DNAtixDigital DNAtix is a genetics blockchain company. It has released the next stage of its DNA compression tool. This release can, for the first time, compress DNA sequences by up to 99% of their original size which, the Company says, is “another step in validating the DNAtix vision of storing and transferring full genome sequences on a dedicated blockchain”.

Ofer Lidsky
Ofer Lidsky

Ofer A. Lidsky the CEO & CTO, DNAtix said: “Developing a genetic blockchain is an extremely complicated task that requires a multidisciplinary teamUnlike most current blockchains that are designed to provide ‘speed of transaction’ rather than ‘size of transection’ when it comes to genetic information it is the other way around.

“We see (our) tool as a new GDAPP (Genetic Distributed Application) that will be available for users of the genetic blockchain.

The significance of DNA compression

In the past it was almost impossible to transfer genetic data using current blockchain technologies. The constraint was size. For example, the diploid human genome is composed of 6 billion nucleotides (letters, found in two copies in almost all cells) which is approximately 1.5GB per person

Expectations are that by 2025, 50M people will have their full genome sequence to hand. Simple maths means this adds up to 75PB of genetic data for storage. This is not practical on the blockchain.

For example, the Bitcoin blockchain reached approximately 173GB in June 2018. The DAN sequences of 50M people outstrips by far this, the largest blockchain in existance. Thus it is clear, when developing a ‘genetic blockchain’, data size really matters.

DNATix compression tools

Earlier this year DNAtix released, to GitHub, two versions of its open-source DNA Compression tool. These versions supported most common operating systems.

But these versions of the compression tools ‘only’ enable users to compress DNA sequences by 75%. While groundbreaking, such a level of compression is insufficient for storing hundreds of millions of genomic sequences.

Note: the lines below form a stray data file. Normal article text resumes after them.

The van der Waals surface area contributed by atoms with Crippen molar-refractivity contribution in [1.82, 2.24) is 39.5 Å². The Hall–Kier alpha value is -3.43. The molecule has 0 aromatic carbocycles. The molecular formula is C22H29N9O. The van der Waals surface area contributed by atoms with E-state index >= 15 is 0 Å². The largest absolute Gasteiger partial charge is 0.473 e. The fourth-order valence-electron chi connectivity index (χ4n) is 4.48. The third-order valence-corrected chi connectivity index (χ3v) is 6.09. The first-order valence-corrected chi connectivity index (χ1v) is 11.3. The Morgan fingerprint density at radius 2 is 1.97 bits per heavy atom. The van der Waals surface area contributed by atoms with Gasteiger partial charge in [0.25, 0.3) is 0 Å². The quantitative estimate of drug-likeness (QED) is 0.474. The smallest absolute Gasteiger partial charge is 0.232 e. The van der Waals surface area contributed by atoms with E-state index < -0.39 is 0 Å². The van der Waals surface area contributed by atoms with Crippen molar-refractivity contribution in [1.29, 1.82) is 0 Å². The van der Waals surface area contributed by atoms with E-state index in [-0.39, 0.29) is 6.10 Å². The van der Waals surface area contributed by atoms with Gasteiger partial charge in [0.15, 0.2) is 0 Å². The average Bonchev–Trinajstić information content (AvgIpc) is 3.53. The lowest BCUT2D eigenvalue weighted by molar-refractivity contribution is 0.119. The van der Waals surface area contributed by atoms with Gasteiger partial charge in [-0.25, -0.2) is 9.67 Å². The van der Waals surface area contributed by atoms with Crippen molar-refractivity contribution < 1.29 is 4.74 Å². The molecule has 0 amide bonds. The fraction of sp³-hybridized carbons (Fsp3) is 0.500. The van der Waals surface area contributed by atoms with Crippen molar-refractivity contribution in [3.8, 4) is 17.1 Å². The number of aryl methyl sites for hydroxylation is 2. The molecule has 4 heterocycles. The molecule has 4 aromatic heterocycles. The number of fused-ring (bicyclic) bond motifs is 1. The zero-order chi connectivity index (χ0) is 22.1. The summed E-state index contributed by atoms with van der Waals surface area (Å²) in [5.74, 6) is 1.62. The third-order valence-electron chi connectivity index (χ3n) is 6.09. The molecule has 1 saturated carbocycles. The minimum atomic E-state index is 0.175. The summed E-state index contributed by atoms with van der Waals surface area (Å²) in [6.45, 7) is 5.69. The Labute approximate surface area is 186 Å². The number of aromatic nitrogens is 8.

DNAtix has now succeeded in transferring the short DNA sequence of a virus onto the Ethereum blockchain and, more recently, an entire chromosome (20MB) onto the Hyperledger Fabric.

In effect, DNAtix:

  • makes raw data of DNA sequence accessible to end users, enabling them to take active actions towards preventive medicine
  • will allow uploading of partial and/or full genome sequences as well as storing, transferring and testing of these sequences from its platform
  • bases this platform on advanced blockchain technologies, thereby enabling anonymous and secured digitized genetic services.
Tal Sines
Tal Sines

According to Dr. Tal Sines the CSO, DNAtix: “When you are designing the genetic blockchain you must take into account not only data size, but also the sensitivity of the genetic information and regulatory considerations.

“To enable users to store and transfer their genetic information, access it easily and get value from (it) without dealing first with the data sizes, … is just not going to work.

 

Enterprise Times: what does this mean

DNAtix is hoping to deliver a blockchain-based ecosystem for genetics. With its two successful proof of concepts for blockchain storage completed, and with a working prototype of the genetic wallet, DNAtix is moving forward.

A 99% compression factor, however, is good but not good enough for a database which which told DNAdaa on 50M people. 73PB reduces by ‘only’ two orders of magnitude, whch is still too large (it is still several times as big as the Bitcoin blockchain which is already horrific in size).

The latest version of the DNAtix compression tool is an achievement. But a further two orders of magnitude reduction are desirable – without losing DNA encoded information. Nevertheless the blockchain-based ecosystem DNAtix is building for the genetic world makes progress and this benefit ecosystem users.

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Charles Brett
Charles Brett is a business/technology analyst consultant. His specialist areas include enterprise software, blockchain and enterprise mobility tech (including metering). Specific industry sectors of interest and experience include finance (especially systems supporting wholesale finance), telecommunications and energy. Charles has spoken at multiple industry conferences, has written for numerous publications (including the London Times and the Financial Times). He was the General Chair of the bi-annual High Performance Systems Workshop, 2005. In addition he is an author and novelist. His Technology books include: Making the Most of Mobility Vol I (eBook, 2012); Explaining iTunes, iPhones and iPads for Windows Users (eBook, 2011); 5 Axes of Business Application Integration (2004). His published novels, in the Corruption Series, include: The HolyPhone Confessional Crisis, Corruption’s Price: A Spanish Deceit and Virginity Despoiled. The fourth in The Corruption Series - Resurrection - has is now available. Charles has a B.A. and M.A in Modern History from the University of Oxford. He has lived or worked in Italy, Abu Dhabi, South Africa, California and New York, Spain, Israel, Estonia and Cyprus.

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